Home » Tennessee opts out of ACA Medicaid expansion – with a caveat

Tennessee opts out of ACA Medicaid expansion – with a caveat

By Jerry W. Taylor
Stites & Harbison

Tennessee Gov. Bill Haslam last week addressed a joint session of the Tennessee General Assembly to announce that Tennessee will not participate in the Medicaid expansion option under the Affordable Care Act (ACA). Instead, the administration is proposing to the federal government an alternative “Tennessee Plan” intended to provide health care coverage to the expanded population while also protecting Tennessee taxpayers from perceived future risks.

While details were not disclosed, the proposal is a hybrid plan by which the same federal dollars which would have covered the expanded Medicaid population in Tennessee would instead be used to purchase private health insurance for the expanded population. With the goal of making the federal dollars work “smarter” for Tennessee, payment for the care for this expanded population would be “pay for performance” – payment to care providers would be tied to medical outcomes rather than a traditional fee-for-service payment methodology. Seeking to pre-empt future federal mandates and funding cuts or other negative funding decisions, Tennessee’s participation in the arrangement would be subject to continued approval annually by the Tennessee General Assembly.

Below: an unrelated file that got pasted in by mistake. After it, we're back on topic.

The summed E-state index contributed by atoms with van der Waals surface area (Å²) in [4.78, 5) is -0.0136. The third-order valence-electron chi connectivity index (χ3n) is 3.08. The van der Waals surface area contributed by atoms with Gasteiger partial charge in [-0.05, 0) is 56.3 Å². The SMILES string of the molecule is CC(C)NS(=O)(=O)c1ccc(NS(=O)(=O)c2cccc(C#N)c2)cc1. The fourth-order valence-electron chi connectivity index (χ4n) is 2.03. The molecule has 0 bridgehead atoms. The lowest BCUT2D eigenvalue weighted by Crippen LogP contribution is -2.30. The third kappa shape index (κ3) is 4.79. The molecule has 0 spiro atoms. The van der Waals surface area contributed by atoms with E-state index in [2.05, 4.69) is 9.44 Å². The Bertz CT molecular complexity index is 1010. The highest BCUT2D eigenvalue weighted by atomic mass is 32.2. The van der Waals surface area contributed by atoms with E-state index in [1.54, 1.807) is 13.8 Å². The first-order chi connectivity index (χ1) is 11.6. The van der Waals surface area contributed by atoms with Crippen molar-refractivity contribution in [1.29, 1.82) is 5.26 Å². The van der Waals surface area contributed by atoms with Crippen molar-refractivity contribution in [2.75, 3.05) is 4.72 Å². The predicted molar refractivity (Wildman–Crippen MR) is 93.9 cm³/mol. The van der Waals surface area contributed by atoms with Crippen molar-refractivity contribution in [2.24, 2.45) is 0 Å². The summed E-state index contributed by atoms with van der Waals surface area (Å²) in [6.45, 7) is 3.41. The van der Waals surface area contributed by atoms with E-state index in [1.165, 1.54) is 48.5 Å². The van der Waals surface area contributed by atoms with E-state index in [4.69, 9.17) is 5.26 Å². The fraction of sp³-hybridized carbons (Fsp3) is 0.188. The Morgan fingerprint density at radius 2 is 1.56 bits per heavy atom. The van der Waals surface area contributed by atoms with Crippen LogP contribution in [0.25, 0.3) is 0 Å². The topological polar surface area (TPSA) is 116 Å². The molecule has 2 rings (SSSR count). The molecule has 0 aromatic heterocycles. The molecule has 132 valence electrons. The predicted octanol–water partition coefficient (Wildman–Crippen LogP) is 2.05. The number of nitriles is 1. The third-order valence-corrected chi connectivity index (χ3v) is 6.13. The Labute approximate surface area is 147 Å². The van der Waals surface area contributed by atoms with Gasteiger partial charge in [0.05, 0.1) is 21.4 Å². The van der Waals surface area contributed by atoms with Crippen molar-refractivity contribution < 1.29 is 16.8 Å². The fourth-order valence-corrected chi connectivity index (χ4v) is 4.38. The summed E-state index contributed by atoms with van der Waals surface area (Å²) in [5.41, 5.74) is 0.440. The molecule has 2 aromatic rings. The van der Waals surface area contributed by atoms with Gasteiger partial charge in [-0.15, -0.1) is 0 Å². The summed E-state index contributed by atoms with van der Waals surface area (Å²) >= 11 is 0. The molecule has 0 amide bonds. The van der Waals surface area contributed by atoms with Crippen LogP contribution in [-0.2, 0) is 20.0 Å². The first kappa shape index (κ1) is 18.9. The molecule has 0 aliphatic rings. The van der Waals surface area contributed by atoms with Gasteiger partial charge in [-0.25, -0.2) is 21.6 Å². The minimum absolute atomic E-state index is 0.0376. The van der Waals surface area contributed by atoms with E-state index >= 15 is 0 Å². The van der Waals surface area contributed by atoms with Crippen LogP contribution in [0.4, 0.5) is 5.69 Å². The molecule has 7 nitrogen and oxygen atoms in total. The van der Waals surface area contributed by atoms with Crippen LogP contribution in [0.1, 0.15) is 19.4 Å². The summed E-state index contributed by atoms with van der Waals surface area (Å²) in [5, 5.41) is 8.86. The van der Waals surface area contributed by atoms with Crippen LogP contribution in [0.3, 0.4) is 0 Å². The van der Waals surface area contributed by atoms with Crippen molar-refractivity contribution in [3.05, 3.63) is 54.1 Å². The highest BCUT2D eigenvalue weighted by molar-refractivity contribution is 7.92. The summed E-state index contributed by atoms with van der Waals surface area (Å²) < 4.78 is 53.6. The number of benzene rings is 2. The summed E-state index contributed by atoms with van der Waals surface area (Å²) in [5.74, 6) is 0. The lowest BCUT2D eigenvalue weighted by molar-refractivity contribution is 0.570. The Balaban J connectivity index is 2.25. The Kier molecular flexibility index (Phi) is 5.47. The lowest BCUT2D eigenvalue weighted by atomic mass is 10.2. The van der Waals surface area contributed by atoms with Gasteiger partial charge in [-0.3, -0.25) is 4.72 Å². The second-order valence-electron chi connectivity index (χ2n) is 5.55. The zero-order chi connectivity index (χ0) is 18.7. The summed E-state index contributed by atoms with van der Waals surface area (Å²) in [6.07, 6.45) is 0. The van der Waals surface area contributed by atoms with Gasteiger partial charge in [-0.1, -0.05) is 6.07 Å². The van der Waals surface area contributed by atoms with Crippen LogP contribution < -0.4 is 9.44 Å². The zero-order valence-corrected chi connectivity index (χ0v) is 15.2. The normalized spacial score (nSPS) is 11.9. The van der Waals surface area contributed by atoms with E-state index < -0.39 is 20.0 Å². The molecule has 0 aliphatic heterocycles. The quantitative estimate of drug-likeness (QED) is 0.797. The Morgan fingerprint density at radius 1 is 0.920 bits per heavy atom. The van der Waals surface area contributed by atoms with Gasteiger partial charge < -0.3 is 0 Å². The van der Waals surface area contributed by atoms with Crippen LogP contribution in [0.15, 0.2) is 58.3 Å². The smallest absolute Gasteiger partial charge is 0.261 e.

It was not made clear in the governor’s address the extent to which this proposal had been discussed with the Centers for Medicare and Medicaid Services (CMS) of the federal Department of Health and Human Services, but Haslam did say approval of CMS had not been received. The administration will continue to negotiate with CMS in an attempt to receive its approval for the Tennessee Plan.

Future health care coverage for hundreds of thousands of Tennesseans, and the economic health of Tennessee hospitals and other health care providers, hang in the balance.

Jerry W. Taylor of Stites & Harbison concentrates his practice in the areas of health care law, administrative law and commercial lending.